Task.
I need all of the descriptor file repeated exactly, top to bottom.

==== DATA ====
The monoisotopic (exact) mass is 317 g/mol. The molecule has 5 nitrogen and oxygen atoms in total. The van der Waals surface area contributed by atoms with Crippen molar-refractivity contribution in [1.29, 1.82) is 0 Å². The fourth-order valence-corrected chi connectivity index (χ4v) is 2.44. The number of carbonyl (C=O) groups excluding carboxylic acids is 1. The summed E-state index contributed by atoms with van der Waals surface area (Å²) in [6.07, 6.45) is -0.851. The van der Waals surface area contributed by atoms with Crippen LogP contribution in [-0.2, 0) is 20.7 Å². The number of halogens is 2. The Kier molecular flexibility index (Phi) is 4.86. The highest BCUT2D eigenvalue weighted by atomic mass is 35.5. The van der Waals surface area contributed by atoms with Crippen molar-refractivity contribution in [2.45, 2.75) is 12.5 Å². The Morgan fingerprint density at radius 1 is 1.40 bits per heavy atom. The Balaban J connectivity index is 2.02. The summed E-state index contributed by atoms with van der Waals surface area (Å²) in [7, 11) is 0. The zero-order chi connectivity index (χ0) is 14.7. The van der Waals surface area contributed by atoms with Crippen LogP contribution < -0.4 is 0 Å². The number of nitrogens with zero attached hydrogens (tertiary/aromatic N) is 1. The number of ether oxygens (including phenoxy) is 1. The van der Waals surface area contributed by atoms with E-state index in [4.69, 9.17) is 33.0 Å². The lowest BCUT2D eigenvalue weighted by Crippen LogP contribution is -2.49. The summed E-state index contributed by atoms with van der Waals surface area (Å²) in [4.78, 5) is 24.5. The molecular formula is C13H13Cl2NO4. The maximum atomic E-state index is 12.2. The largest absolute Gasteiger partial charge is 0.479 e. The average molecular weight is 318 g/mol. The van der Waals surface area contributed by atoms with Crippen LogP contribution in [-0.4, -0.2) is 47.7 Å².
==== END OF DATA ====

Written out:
The monoisotopic (exact) mass is 317 g/mol. The molecule has 5 nitrogen and oxygen atoms in total. The van der Waals surface area contributed by atoms with Crippen molar-refractivity contribution in [1.29, 1.82) is 0 Å². The fourth-order valence-corrected chi connectivity index (χ4v) is 2.44. The number of carbonyl (C=O) groups excluding carboxylic acids is 1. The summed E-state index contributed by atoms with van der Waals surface area (Å²) in [6.07, 6.45) is -0.851. The van der Waals surface area contributed by atoms with Crippen LogP contribution in [-0.2, 0) is 20.7 Å². The number of halogens is 2. The Kier molecular flexibility index (Phi) is 4.86. The highest BCUT2D eigenvalue weighted by atomic mass is 35.5. The van der Waals surface area contributed by atoms with Crippen molar-refractivity contribution in [2.45, 2.75) is 12.5 Å². The Morgan fingerprint density at radius 1 is 1.40 bits per heavy atom. The Balaban J connectivity index is 2.02. The summed E-state index contributed by atoms with van der Waals surface area (Å²) in [7, 11) is 0. The zero-order chi connectivity index (χ0) is 14.7. The van der Waals surface area contributed by atoms with Crippen LogP contribution < -0.4 is 0 Å². The number of nitrogens with zero attached hydrogens (tertiary/aromatic N) is 1. The number of ether oxygens (including phenoxy) is 1. The van der Waals surface area contributed by atoms with E-state index in [4.69, 9.17) is 33.0 Å². The lowest BCUT2D eigenvalue weighted by Crippen LogP contribution is -2.49. The summed E-state index contributed by atoms with van der Waals surface area (Å²) in [4.78, 5) is 24.5. The molecular formula is C13H13Cl2NO4. The maximum atomic E-state index is 12.2. The largest absolute Gasteiger partial charge is 0.479 e. The average molecular weight is 318 g/mol. The van der Waals surface area contributed by atoms with Crippen LogP contribution in [-0.4, -0.2) is 47.7 Å².